Tuesday night, Graham became the first, and so far only, local municipality to adopt a 2023-2024 budget with a revenue neutral tax rate.
The county has undergone a revaluation of property values, resulting in a huge, 79.43 percent, overall increase in values. Graham had the highest increase in values, according to the tax administrator’s office, at 86.94 percent.
And while county commissioners seem to be getting close to revenue neutral (see separate story this edition), local municipalities have passed tax rate hikes of 8 percent above ‘revenue neutral’ (in Mebane), 14 percent higher (in the town of Elon on Tuesday night), and 18 percent (Burlington, last week).
City manager Megan Garner had originally recommended a tax rate of 35 cents, more than 21 percent over the ‘revenue neutral’ level of 28.99 cents per $100 valuation.
At an earlier city council work session, council members had whittled down some of the expenditures (by about $200,000), and at the direction of the council, staff had cut down some more (about another $215,000).
But the budget presented Tuesday night still contained a recommended tax rate of 32.78 cents per $100 valuation, still 3.79 cents above the revenue neutral rate. Each penny in Graham equals $228,084. So the budget was still over the revenue neutral mark by about $864,000.
In the final haggling, mayor Jennifer Talley proposed several more cuts – such as eliminating the two new employees Garner had recommended: eliminating a new city planner ($75,000) and half of a human resources assistant ($34,500) position, making the current part-time position into a full-time one. But council members ultimately agreed to include the two positions, but without planning to hire either immediately.
[Story continues below chart of cutbacks made prior to adoption of budget.]
Another Talley suggestion, of trimming the cost-of-living increase, which Garner had proposed at 5 percent, to 4 percent. Alamance News publisher Tom Boney, Jr. also noted that other local jurisdictions, other than Mebane, had lower salary increases for their municipal employees: Burlington passed a 4 percent increase in its budget last week, and county commissioners have tentatively trimmed the county manager’s proposed raise for all county workers from 5 to 4 percent.
But other council members felt that Graham is already at a disadvantage in hiring and didn’t want to trim Garner’s proposed 5 percent raises. “Let’s not mess with the COLA,” said councilman Joey Parsons. “We’re not competitive as it is,” added council member Bonnie Whitaker.
Discussion also focused on the “fund balance,” or savings account that the city has, which is now over $13 million. The unobligated portion of that, around $10 million, represents 69 percent of the city’s budget. State law requires cities to maintain at least 8 percent in unobligated fund balance.
Garner had proposed using $600,000 of it to balance the 2023-2024 budget. But that figure was about $1 million lower than previous city managers have recommended in several recent fiscal years.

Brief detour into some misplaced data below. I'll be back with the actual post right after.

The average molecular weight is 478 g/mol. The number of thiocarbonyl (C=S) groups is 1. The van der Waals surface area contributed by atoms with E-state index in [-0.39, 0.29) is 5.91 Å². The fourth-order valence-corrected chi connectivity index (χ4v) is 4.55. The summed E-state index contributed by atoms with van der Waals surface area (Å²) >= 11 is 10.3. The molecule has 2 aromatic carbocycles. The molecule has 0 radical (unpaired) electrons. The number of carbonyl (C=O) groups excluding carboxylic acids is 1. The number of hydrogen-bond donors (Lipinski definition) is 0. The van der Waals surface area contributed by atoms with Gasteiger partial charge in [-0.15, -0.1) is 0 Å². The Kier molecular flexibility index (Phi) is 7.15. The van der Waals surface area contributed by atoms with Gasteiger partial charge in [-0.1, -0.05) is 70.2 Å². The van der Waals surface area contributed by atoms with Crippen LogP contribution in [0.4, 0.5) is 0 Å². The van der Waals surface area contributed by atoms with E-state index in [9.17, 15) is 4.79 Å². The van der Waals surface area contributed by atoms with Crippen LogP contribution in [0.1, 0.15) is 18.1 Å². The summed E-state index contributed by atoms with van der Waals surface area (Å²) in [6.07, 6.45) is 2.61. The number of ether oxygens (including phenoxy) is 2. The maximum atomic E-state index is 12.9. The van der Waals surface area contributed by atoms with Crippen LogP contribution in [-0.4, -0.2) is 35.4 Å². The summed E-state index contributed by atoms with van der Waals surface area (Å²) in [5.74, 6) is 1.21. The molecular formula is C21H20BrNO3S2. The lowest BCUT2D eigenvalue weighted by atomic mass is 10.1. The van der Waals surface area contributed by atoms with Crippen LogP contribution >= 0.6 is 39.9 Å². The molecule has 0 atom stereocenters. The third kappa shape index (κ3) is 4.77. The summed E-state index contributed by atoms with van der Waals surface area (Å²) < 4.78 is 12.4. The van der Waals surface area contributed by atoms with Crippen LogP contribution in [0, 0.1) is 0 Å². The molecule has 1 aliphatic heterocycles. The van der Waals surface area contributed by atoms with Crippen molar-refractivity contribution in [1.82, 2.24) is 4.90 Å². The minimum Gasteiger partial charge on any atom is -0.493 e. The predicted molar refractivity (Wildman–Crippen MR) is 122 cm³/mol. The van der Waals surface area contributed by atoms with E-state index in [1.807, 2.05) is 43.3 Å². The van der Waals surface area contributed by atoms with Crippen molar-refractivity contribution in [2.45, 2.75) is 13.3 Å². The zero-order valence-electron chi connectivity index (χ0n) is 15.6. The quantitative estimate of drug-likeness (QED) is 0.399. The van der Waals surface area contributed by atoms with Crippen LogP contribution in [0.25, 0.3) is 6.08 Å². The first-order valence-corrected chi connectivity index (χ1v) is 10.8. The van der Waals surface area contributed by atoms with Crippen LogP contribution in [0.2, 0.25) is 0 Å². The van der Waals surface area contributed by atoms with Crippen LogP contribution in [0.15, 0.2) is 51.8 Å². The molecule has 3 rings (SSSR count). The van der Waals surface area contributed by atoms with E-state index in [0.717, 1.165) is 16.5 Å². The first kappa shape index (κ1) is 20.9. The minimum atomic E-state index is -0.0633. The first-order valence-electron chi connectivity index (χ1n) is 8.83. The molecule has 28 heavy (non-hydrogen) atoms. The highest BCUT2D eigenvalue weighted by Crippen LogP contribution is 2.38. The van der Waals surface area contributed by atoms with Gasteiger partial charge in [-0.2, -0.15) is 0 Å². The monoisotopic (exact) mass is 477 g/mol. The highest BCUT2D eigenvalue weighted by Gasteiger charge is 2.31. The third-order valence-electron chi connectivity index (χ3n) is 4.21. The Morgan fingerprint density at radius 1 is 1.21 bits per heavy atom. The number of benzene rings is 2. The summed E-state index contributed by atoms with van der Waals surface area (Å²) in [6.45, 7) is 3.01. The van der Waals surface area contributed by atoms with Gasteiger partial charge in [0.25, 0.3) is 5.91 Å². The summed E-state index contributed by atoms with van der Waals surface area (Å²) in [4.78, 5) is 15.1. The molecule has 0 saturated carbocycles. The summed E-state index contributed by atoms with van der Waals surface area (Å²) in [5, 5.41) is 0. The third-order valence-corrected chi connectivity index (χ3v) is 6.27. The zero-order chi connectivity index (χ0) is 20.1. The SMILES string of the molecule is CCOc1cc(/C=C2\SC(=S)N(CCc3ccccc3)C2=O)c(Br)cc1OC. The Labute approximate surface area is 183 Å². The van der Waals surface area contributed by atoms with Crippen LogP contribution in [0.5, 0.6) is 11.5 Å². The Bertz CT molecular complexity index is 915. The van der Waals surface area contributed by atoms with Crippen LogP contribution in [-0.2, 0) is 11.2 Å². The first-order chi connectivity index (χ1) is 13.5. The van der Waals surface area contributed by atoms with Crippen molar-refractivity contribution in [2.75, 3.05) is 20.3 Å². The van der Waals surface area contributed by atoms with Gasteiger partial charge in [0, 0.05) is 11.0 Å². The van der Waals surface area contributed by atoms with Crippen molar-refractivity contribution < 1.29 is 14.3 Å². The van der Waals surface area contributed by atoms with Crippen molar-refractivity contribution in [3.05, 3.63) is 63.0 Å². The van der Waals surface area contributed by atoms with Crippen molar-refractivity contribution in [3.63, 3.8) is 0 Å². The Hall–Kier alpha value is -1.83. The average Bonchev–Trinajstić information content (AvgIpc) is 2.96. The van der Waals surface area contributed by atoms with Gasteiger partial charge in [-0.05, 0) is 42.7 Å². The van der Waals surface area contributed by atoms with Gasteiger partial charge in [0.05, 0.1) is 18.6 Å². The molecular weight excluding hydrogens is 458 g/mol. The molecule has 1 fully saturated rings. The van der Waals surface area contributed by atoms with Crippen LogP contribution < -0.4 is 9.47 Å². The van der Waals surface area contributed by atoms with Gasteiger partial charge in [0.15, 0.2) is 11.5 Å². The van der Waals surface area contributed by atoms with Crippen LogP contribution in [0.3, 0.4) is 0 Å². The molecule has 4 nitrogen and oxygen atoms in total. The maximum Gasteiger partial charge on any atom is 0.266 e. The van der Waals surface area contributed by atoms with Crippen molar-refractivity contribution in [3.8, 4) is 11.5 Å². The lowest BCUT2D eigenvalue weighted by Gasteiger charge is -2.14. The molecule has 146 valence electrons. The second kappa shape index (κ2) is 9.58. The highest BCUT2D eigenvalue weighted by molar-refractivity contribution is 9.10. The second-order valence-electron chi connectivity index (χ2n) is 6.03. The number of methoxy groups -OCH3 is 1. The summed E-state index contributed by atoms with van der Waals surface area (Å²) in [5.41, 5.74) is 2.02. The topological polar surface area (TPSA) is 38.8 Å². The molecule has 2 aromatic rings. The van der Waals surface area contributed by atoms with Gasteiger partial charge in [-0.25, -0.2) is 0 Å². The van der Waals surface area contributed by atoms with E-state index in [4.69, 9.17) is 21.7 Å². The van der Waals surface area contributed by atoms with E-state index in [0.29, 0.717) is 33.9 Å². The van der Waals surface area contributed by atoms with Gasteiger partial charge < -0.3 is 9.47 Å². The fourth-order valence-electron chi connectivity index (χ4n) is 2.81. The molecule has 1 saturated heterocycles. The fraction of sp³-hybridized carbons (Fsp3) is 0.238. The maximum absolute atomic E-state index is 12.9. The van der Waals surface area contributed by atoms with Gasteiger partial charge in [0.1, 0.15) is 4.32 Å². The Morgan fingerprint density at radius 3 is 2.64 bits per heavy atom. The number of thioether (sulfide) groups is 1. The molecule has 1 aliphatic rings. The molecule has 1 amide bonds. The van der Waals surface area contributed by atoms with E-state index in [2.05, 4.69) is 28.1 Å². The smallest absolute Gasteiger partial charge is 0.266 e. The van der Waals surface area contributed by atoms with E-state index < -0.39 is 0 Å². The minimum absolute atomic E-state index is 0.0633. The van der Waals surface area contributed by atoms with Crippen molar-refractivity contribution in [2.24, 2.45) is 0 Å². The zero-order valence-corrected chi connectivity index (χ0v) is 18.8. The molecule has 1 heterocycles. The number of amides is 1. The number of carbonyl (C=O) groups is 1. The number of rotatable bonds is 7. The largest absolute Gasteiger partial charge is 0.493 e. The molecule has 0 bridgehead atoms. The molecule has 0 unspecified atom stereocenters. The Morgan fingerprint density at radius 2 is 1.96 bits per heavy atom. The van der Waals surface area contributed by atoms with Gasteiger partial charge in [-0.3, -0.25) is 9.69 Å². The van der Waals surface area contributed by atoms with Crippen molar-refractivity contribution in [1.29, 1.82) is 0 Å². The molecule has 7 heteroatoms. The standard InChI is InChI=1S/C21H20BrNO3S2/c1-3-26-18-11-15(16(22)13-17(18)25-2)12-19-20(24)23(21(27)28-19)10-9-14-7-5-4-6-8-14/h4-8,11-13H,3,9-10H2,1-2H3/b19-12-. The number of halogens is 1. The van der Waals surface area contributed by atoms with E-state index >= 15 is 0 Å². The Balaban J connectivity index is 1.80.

The council took a 10-minute recess after Talley asked the city’s finance officer to find the most recent statistics on the city’s fund balance. Boney insisted that while the chart being shown to council members showed the amounts of fund balance appropriated, he insisted that the city has not typically actually used the full extent of fund balance in practice.
When finance officer Melanie Eveker returned, she read from an audit from the fiscal year ending June 30, 2022. She said figures there showed that while money had been appropriated from the fund balance for each of the previous 11 years, in none of those 11 years was money actually drawn down, or used, from the fund balance.
Members agreed that a $196,000 expenditure at the city’s garage could probably be funded through ARPA (American Rescue Plan Act), reducing the budgeted expenditures by that amount.
Mayor Jennifer Talley then made a motion to adopt the budget by using an additional $664,000 from the fund balance – a total of $1.264 million – and lowering the proposed tax rate to 28.99 cents, the revenue neutral estimate provided by the county tax administrator.
Talley and councilman Joey Parsons voted for the motion, and Talley paused several minutes during the vote to further cajole that the city could afford to designate the saving account funds that it would probably never use.
Finally, councilman Ricky Hall voiced the third “aye.” Talley then called for those opposed, bringing dissents from councilmen Bobby Chin and Bonnie Whitaker, and pronouncing the budget passed, 3-2.
Afterwards, Chin explained that he felt it was “shortsighted” to use fund balance. He also didn’t feel “like quibbling over” what he considered a small differential, such as the $200 example of higher property taxes he estimated he, himself, would be paying on a $600,000 home.
For her part, Whitaker said, “I don’t like spending money I don’t know that I have.”
Hall said he had wanted to come as “close as we could” to revenue neutral, while expressing the “hope we don’t have to raise taxes next year.”